• Macon's Bill No2- was used to persuade Britain and France to stop American trade restrictions.It stated that if one country lfited their restrictions and the other failed to do so within a certain amount of time, the U.S. would revive the restrictions of the non-intercourse act on that country.
  • William Henry Harrison- was the 9th president and a military officer during the War of 1812 and also led American forces at the famous Battle of Tippecanoe. He was the first president to die in office which rose the problem of presidential succession.
  • War of 1812 - war between Britain and America after British restrictions to impede trade with France. The British were also helping out the Indians who were attacking the western settlements of the U.S.
  • Great Awakening - was a period of great religious revival that saw widespread Christian evangelism and many conversions. It influenced social phases such as abolotionism, prohibition and prison reform. This period also saw the birth of the Mormoms, growth of the Methodist and Baptist.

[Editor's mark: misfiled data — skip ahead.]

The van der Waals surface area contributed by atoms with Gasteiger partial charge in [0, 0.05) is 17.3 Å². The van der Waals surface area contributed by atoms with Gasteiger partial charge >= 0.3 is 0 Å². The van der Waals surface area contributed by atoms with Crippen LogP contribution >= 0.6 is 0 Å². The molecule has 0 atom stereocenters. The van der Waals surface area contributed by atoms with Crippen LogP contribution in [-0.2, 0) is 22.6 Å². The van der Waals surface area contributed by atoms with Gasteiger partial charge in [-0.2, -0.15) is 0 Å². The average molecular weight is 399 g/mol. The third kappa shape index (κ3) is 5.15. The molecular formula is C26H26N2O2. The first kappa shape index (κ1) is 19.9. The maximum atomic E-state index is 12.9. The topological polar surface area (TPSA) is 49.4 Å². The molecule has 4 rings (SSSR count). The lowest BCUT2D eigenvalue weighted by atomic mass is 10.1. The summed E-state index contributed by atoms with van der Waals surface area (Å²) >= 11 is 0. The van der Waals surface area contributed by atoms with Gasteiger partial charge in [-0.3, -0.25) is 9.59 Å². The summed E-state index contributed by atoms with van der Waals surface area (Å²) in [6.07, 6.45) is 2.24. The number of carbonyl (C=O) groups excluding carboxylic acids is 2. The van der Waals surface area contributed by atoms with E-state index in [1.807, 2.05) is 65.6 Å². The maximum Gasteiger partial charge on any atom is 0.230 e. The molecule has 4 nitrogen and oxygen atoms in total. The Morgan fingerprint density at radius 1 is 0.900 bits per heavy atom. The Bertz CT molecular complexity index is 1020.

• Henry Clay- Kentucky senator and a major warhawk. He advocated the American System and higher tariffs and played a great role in compromising during the Nullification Crisis and on the slavery issue.
  • John C. Calhoun- leading politician from South Carolina who advocated nullification,protective tariffs, limited government and state's rights.
  • Warhawks- originally used to describe those member of congress who advocated war against Britain. Later it was used as a term to describe a very aggressive political stance almost to the use of military power.
  • Andrew Jackson - 7th president and also a military governor of Florida territory and commander of the forces during the Battle of New Orleans. His ways of campaigning and his ambitions shaped the modern Democratic party. American frontier president and an antislavery president. His term was most famously known for his fight against Calhoun in the Nullification Crisis and his use of the spoils system.
  • Battle Of Horseshoe Bend- battle in Alabama during the Creek War in which a group of American and Indian allies were led by Jackson against the Creek tribe under Tecumseh. Marked an end to the little war.
  • Battle of New Orleans- final major battle of the War of 1812. Forces led by Jackson attacked the British who intended to capture the port of New Orleans but the Treaty Of Ghent had already been signed but the news never got to Jackson.